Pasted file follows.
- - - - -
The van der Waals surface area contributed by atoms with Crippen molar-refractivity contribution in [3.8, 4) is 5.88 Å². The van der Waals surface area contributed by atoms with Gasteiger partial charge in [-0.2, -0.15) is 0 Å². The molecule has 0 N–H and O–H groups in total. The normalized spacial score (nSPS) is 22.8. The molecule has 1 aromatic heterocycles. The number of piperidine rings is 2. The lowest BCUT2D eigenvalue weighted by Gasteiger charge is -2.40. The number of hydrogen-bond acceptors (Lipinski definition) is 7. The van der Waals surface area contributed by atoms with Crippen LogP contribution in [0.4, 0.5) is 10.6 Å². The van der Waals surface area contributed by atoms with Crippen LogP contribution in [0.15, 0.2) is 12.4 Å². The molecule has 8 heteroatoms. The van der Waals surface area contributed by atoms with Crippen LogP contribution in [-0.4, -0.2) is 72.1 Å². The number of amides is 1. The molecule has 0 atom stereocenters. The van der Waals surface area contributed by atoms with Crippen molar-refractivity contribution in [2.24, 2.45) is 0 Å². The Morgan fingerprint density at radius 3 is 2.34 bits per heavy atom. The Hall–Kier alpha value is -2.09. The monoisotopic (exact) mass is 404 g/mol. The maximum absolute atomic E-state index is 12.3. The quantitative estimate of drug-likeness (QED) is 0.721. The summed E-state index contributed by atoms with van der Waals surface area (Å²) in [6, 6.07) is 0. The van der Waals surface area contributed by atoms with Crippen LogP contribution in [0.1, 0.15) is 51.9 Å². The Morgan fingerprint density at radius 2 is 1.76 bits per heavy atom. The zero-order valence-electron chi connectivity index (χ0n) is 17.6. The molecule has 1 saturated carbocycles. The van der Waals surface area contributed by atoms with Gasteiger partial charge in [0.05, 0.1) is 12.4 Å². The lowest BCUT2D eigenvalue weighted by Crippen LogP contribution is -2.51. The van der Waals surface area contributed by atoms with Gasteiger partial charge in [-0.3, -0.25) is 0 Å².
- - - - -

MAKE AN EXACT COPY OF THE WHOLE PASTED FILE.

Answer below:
The van der Waals surface area contributed by atoms with Crippen molar-refractivity contribution in [3.8, 4) is 5.88 Å². The van der Waals surface area contributed by atoms with Gasteiger partial charge in [-0.2, -0.15) is 0 Å². The molecule has 0 N–H and O–H groups in total. The normalized spacial score (nSPS) is 22.8. The molecule has 1 aromatic heterocycles. The number of piperidine rings is 2. The lowest BCUT2D eigenvalue weighted by Gasteiger charge is -2.40. The number of hydrogen-bond acceptors (Lipinski definition) is 7. The van der Waals surface area contributed by atoms with Crippen LogP contribution in [0.4, 0.5) is 10.6 Å². The van der Waals surface area contributed by atoms with Crippen LogP contribution in [0.15, 0.2) is 12.4 Å². The molecule has 8 heteroatoms. The van der Waals surface area contributed by atoms with Crippen LogP contribution in [-0.4, -0.2) is 72.1 Å². The number of amides is 1. The molecule has 0 atom stereocenters. The van der Waals surface area contributed by atoms with Crippen molar-refractivity contribution in [2.24, 2.45) is 0 Å². The Morgan fingerprint density at radius 3 is 2.34 bits per heavy atom. The Hall–Kier alpha value is -2.09. The monoisotopic (exact) mass is 404 g/mol. The maximum absolute atomic E-state index is 12.3. The quantitative estimate of drug-likeness (QED) is 0.721. The summed E-state index contributed by atoms with van der Waals surface area (Å²) in [6, 6.07) is 0. The van der Waals surface area contributed by atoms with Crippen LogP contribution in [0.1, 0.15) is 51.9 Å². The Morgan fingerprint density at radius 2 is 1.76 bits per heavy atom. The zero-order valence-electron chi connectivity index (χ0n) is 17.6. The molecule has 1 saturated carbocycles. The van der Waals surface area contributed by atoms with Gasteiger partial charge in [0.05, 0.1) is 12.4 Å². The lowest BCUT2D eigenvalue weighted by Crippen LogP contribution is -2.51. The van der Waals surface area contributed by atoms with Gasteiger partial charge in [-0.3, -0.25) is 0 Å².